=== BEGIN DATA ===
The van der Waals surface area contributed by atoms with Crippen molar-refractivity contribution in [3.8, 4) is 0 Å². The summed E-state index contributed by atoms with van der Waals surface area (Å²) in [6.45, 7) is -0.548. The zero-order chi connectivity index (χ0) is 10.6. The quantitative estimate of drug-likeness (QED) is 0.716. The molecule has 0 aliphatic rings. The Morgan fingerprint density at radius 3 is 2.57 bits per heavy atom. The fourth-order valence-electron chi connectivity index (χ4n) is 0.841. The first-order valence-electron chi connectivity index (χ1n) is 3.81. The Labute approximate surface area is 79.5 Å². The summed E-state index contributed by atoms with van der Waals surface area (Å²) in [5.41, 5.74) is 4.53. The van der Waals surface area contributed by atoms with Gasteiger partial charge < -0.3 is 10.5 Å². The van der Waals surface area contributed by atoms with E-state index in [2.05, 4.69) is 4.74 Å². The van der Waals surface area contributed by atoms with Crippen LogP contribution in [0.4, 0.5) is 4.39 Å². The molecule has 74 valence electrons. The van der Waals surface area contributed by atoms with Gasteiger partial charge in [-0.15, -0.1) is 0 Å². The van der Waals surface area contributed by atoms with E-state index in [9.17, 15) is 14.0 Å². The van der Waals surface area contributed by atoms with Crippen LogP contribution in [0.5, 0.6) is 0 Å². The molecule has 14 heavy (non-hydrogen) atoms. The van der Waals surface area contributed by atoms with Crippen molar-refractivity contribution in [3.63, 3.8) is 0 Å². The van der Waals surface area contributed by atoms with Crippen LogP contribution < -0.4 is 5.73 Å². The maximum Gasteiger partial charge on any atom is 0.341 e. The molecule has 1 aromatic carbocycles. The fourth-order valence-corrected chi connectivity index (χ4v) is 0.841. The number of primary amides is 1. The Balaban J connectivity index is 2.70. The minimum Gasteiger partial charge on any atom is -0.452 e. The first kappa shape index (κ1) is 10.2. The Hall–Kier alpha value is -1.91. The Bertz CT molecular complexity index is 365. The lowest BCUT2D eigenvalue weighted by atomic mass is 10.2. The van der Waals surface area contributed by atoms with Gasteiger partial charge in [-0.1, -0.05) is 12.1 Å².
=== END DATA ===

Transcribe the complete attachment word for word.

The van der Waals surface area contributed by atoms with Crippen molar-refractivity contribution in [3.8, 4) is 0 Å². The summed E-state index contributed by atoms with van der Waals surface area (Å²) in [6.45, 7) is -0.548. The zero-order chi connectivity index (χ0) is 10.6. The quantitative estimate of drug-likeness (QED) is 0.716. The molecule has 0 aliphatic rings. The Morgan fingerprint density at radius 3 is 2.57 bits per heavy atom. The fourth-order valence-electron chi connectivity index (χ4n) is 0.841. The first-order valence-electron chi connectivity index (χ1n) is 3.81. The Labute approximate surface area is 79.5 Å². The summed E-state index contributed by atoms with van der Waals surface area (Å²) in [5.41, 5.74) is 4.53. The van der Waals surface area contributed by atoms with Gasteiger partial charge < -0.3 is 10.5 Å². The van der Waals surface area contributed by atoms with E-state index in [2.05, 4.69) is 4.74 Å². The van der Waals surface area contributed by atoms with Crippen LogP contribution in [0.4, 0.5) is 4.39 Å². The molecule has 74 valence electrons. The van der Waals surface area contributed by atoms with Gasteiger partial charge in [-0.15, -0.1) is 0 Å². The van der Waals surface area contributed by atoms with E-state index in [9.17, 15) is 14.0 Å². The van der Waals surface area contributed by atoms with Crippen LogP contribution in [0.5, 0.6) is 0 Å². The molecule has 14 heavy (non-hydrogen) atoms. The van der Waals surface area contributed by atoms with Crippen molar-refractivity contribution in [3.63, 3.8) is 0 Å². The van der Waals surface area contributed by atoms with Crippen LogP contribution < -0.4 is 5.73 Å². The maximum Gasteiger partial charge on any atom is 0.341 e. The molecule has 1 aromatic carbocycles. The fourth-order valence-corrected chi connectivity index (χ4v) is 0.841. The number of primary amides is 1. The Balaban J connectivity index is 2.70. The minimum Gasteiger partial charge on any atom is -0.452 e. The first kappa shape index (κ1) is 10.2. The Hall–Kier alpha value is -1.91. The Bertz CT molecular complexity index is 365. The lowest BCUT2D eigenvalue weighted by atomic mass is 10.2. The van der Waals surface area contributed by atoms with Gasteiger partial charge in [-0.1, -0.05) is 12.1 Å².